— Ken Gire (Reflective Living)In the beginning the Word already existed. The Word was with God, and the Word was God. He existed in the beginning with God. God created everything through him, and nothing was created except through him. The Word gave life to everything that was created, and his life brought light to everyone. The light shines in the darkness, and the darkness can never extinguish it. . . . So the Word became human and made his home among us. He was full of unfailing love and faithfulness. And we have seen his glory, the glory of the Father’s one and only Son. . . . From his abundance we have all received one gracious blessing after another. For the law was given through Moses, but God’s unfailing love and faithfulness came through Jesus Christ. No one has ever seen God. But the unique One, who is himself God, is near to the Father’s heart. He has revealed God to us. From John 1 (NLT)
God extends Himself through the people and experiences of my life — just as though they are sacraments. In those extraordinary moments, when the everyday begets the eternal, I see my Maker. And I know that I am looked after; I am loved.
Over the past few weeks, I found myself in the center of several such appointments.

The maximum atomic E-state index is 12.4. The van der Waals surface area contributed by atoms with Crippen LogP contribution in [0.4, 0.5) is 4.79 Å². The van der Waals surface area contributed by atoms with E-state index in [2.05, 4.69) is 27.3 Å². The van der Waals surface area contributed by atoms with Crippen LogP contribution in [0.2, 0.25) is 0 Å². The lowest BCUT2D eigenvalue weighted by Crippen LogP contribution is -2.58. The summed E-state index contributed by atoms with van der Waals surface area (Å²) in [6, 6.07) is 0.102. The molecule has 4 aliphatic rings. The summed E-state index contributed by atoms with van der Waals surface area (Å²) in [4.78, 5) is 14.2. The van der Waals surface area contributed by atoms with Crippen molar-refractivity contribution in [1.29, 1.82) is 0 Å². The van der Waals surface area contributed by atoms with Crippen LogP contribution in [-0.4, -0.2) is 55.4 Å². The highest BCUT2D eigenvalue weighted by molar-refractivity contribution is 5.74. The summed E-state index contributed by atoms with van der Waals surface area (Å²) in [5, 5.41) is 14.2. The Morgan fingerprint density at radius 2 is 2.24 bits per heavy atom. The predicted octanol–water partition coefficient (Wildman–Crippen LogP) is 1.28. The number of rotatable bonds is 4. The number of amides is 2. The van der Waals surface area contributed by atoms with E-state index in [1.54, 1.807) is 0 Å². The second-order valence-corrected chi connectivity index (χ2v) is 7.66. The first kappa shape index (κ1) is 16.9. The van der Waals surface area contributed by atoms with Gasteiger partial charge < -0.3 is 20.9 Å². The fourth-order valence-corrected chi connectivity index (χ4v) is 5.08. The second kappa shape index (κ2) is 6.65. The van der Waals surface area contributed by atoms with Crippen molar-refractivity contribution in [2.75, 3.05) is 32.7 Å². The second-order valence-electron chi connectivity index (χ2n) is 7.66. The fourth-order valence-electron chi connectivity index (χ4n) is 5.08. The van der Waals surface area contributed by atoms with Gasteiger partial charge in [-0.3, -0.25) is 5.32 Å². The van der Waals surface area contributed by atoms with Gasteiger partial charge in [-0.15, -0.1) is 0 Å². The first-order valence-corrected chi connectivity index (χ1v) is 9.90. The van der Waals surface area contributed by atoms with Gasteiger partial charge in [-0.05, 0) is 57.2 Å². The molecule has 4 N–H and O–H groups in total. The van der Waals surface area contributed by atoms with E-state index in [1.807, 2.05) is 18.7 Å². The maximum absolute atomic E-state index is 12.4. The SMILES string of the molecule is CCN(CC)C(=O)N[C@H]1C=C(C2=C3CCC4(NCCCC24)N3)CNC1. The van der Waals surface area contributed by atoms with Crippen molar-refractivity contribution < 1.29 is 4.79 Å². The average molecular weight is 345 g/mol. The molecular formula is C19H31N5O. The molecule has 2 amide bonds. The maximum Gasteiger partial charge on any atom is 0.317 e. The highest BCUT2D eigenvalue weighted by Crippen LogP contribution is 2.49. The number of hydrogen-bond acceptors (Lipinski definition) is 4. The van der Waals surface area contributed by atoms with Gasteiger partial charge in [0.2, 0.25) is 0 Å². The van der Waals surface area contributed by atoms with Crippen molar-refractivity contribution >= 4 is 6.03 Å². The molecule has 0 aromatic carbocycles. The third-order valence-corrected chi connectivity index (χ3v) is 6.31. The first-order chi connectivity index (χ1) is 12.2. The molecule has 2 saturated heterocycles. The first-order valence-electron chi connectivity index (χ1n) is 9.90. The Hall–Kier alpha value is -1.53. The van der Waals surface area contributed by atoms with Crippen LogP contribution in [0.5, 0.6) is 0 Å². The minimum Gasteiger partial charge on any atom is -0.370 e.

Surrounded by mountains at the edge of Lake Tahoe during a women's retreat, I sat at the feet of the One whose mercy knows no limits — at a time when mercy seemed something I'd misplaced. How good of the Father to remind me of his ways by offering the grand effect of the earth buckling under seismic stress.
Imagine the crackling, the groaning as the ground shook and shifted, thrusting itself through the crust of the earth in relief. Not pretty. Yet the results rise up, a resounding display of God's glory. Evidence that even the most extreme circumstances manifest his beauty — out of his mercy — in his time. Might it be the same for me? Might the Father, in his profound mercy, set in motion a rising up out of the seismic stresses of my life? A rising up to display his beauty? His glory?
It hurts. This shifting. The groaning deafens my ear toward the quiet whispers of my Savior's heart.
But as we share together the sacraments of communion — both with the elements representing His body and blood, as well as with the community of friends He has gathered — the Word writes upon my heart His pleasure in me, His commitment to me. He extends Himself without measure.
He offers to me His life. A revelation of my Everlasting Father, a picture of mercy, a fulfillment of grace, a gift of love.
— Now THAT's no ordinary sacrament.